Icosahedral symmetry

A regular icosahedron has 60 rotational (or orientationpreserving) symmetries, and a symmetry order of 120 including transformations that combine a reflection and a rotation. A regular dodecahedron has the same set of symmetries, since it is the dual of the icosahedron.
The set of orientationpreserving symmetries forms a group referred to as A_{5} (the alternating group on 5 letters), and the full symmetry group (including reflections) is the product A_{5} × C_{2}. The latter group is also known as the Coxeter group H_{3}.
Contents
As point group
Apart from the two infinite series of prismatic and antiprismatic symmetry, rotational icosahedral symmetry or chiral icosahedral symmetry of chiral objects and full icosahedral symmetry or achiral icosahedral symmetry are the discrete point symmetries (or equivalently, symmetries on the sphere) with the largest symmetry groups.
Icosahedral symmetry is not compatible with translational symmetry, so there are no associated crystallographic point groups or space groups.
Schönflies
crystallographic
notationCoxeter
notationOrbifold
notationOrder I [3,5]^{+} 532 60 I_{h} [3,5] *532 120 Presentations corresponding to the above are:
These correspond to the icosahedral groups (rotational and full) being the (2,3,5) triangle groups.
The first presentation was given by William Rowan Hamilton in 1856, in his paper on Icosian Calculus.^{[1]}
Note that other presentations are possible, for instance as an alternating group (for I).
Group structure
The icosahedral rotation group I is of order 60. The group I is isomorphic to A_{5}, the alternating group of even permutations of five objects. This isomorphism can be realized by I acting on various compounds, notably the compound of five cubes (which inscribe in the dodecahedron), the compound of five octahedra, or either of the two compounds of five tetrahedra (which are enantiomorphs, and inscribe in the dodecahedron).
The group contains 5 versions of T_{h} with 20 versions of D_{3} (10 axes, 2 per axis), and 6 versions of D_{5}.
The full icosahedral group I_{h} has order 120. It has I as normal subgroup of index 2. The group I_{h} is isomorphic to I × C_{2}, or A_{5} × C_{2}, with the inversion in the center corresponding to element (identity,1), where C_{2} is written multiplicatively.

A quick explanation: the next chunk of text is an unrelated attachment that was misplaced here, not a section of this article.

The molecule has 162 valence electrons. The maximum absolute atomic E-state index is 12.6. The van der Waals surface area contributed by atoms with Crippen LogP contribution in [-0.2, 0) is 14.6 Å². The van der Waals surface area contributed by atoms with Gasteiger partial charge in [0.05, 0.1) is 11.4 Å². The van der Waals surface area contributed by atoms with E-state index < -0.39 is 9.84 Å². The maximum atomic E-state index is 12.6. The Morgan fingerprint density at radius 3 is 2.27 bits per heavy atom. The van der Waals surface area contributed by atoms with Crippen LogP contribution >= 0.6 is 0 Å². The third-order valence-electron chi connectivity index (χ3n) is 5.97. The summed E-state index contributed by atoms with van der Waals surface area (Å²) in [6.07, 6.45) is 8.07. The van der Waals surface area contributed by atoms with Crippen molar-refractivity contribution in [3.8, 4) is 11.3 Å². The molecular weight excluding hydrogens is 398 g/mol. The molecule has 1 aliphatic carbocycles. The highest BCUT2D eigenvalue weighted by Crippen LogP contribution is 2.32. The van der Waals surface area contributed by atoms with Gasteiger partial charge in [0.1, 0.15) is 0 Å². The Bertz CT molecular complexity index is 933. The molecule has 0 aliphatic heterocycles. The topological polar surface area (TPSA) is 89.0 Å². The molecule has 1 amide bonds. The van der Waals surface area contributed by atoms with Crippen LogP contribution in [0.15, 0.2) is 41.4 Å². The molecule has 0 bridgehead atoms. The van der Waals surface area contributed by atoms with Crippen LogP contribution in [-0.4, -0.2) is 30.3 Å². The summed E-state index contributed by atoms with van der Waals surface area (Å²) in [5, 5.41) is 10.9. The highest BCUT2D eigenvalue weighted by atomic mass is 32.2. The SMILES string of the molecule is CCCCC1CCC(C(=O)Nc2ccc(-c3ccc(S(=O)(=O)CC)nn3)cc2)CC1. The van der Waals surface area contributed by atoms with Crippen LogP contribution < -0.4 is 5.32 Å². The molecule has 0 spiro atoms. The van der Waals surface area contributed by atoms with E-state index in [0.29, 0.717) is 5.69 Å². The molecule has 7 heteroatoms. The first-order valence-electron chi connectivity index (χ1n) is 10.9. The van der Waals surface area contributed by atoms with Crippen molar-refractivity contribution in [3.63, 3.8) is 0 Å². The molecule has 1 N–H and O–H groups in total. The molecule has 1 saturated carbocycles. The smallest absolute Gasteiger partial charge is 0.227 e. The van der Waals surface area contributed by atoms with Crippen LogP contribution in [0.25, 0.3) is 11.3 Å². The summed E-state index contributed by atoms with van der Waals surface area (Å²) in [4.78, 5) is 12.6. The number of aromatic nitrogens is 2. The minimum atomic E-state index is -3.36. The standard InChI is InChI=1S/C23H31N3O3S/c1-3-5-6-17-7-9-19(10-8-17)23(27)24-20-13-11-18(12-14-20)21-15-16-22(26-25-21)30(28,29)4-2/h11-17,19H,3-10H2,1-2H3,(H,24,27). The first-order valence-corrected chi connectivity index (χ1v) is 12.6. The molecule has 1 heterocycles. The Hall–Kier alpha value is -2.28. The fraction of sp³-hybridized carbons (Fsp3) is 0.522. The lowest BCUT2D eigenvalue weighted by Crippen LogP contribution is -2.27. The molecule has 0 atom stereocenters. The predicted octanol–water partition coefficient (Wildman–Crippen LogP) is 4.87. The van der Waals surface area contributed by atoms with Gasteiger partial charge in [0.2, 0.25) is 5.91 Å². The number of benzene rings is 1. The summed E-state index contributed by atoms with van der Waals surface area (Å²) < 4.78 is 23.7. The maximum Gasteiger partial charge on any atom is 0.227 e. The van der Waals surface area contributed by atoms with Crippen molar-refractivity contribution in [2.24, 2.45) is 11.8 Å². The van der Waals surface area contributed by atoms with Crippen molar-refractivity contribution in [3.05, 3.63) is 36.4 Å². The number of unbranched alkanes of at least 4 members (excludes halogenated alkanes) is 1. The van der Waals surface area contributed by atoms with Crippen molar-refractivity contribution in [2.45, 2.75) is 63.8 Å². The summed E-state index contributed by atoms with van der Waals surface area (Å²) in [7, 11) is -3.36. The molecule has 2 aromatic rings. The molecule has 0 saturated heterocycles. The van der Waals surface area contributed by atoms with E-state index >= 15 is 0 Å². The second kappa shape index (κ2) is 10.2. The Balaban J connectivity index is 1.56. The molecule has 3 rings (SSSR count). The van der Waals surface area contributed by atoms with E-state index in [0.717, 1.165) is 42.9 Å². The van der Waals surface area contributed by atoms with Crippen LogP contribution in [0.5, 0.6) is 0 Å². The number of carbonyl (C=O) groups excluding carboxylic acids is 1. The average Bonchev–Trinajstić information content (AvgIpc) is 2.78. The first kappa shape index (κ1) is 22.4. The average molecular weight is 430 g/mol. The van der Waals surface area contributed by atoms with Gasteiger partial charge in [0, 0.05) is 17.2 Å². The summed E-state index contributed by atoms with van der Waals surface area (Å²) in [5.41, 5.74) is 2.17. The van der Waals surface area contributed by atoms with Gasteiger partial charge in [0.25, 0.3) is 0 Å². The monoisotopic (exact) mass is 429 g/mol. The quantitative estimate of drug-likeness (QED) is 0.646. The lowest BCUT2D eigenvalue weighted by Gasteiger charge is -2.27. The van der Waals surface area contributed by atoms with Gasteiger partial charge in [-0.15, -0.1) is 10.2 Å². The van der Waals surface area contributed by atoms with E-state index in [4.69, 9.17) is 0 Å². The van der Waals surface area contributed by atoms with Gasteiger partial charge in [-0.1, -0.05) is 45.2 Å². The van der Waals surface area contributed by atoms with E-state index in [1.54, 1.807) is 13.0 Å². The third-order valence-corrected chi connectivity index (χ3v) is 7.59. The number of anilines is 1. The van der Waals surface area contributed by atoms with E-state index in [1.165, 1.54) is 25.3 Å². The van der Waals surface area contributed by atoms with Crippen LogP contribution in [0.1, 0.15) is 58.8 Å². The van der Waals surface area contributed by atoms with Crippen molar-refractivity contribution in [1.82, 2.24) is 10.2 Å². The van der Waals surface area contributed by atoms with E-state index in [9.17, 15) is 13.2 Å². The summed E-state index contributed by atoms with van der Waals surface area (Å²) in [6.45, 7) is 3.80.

I_{h} acts on the compound of five cubes and the compound of five octahedra, but 1 acts as the identity (as cubes and octahedra are centrally symmetric). It acts on the compound of ten tetrahedra: I acts on the two chiral halves (compounds of five tetrahedra), and 1 interchanges the two halves. Notably, it does not act as S_{5}, and these groups are not isomorphic; see below for details.
The group contains 10 versions of D_{3d} and 6 versions of D_{5d} (symmetries like antiprisms).
I is also isomorphic to PSL_{2}(5), but I_{h} is not isomorphic to SL_{2}(5).
Commonly confused groups
The following groups all have order 120, but are not isomorphic:
 S_{5}, the symmetric group on 5 elements
 I_{h}, the full icosahedral group (subject of this article, also known as H_{3})
 2I, the binary icosahedral group
They correspond to the following short exact sequences (which do not split) and product
In words,
 A_{5} is a normal subgroup of S_{5}
 A_{5} is a factor of I_{h}, which is a direct product
 A_{5} is a quotient group of 2I
Note that A_{5} has an exceptional irreducible 3dimensional representation (as the icosahedral rotation group), but S_{5} does not have an irreducible 3dimensional representation, corresponding to the full icosahedral group not being the symmetric group.
These can also be related to linear groups over the finite field with five elements, which exhibit the subgroups and covering groups directly; none of these are the full icosahedral group:
 the projective special linear group, see here for a proof;
 the projective general linear group;
 the special linear group.
Conjugacy classes
The conjugacy classes of I are:
 identity
 12 × rotation by 72°, order 5
 12 × rotation by 144°, order 5
 20 × rotation by 120°, order 3
 15 × rotation by 180°, order 2
Those of I_{h} include also each with inversion:
 inversion
 12 × rotoreflection by 108°, order 10
 12 × rotoreflection by 36°, order 10
 20 × rotoreflection by 60°, order 6
 15 × reflection, order 2
Subgroups
 I_{h},I , T_{h} and T
 D_{2h}
 D_{5d}, D_{3d}
 D_{5}, D_{3} and D_{2}
 C_{2h}
 C_{5v}, C_{3v} and C_{2v}
 C_{5}, C_{3} and C_{2}
 S_{10}, S_{6} and S_{2}=C_{i}
 E and C_{s}
All of these classes of subgroups are conjugate (i.e., all vertex stabilizers are conjugate), and admit geometric interpretations.
Note that the stabilizer of a vertex/edge/face/polyhedron and its opposite are equal, since − 1 is central.
Vertex stabilizers
Stabilizers of an opposite pair of vertices can be interpreted as stabilizers of the axis they generate.
 vertex stabilizers in I give cyclic groups C_{3}
 vertex stabilizers in I_{h} give dihedral groups D_{3}
 stabilizers of an opposite pair of vertices in I give dihedral groups D_{3}
 stabilizers of an opposite pair of vertices in I_{h} give
Edge stabilizers
Stabilizers of an opposite pair of edges can be interpreted as stabilizers of the rectangle they generate.
 edges stabilizers in I give cyclic groups C_{2}
 edges stabilizers in I_{h} give Klein fourgroups
 stabilizers of a pair of edges in I give Klein fourgroups ; there are 5 of these, given by rotation by 180° in 3 perpendicular axes.
 stabilizers of a pair of edges in I_{h} give ; these are 5 of these, given by reflections in 3 perpendicular axes.
Face stabilizers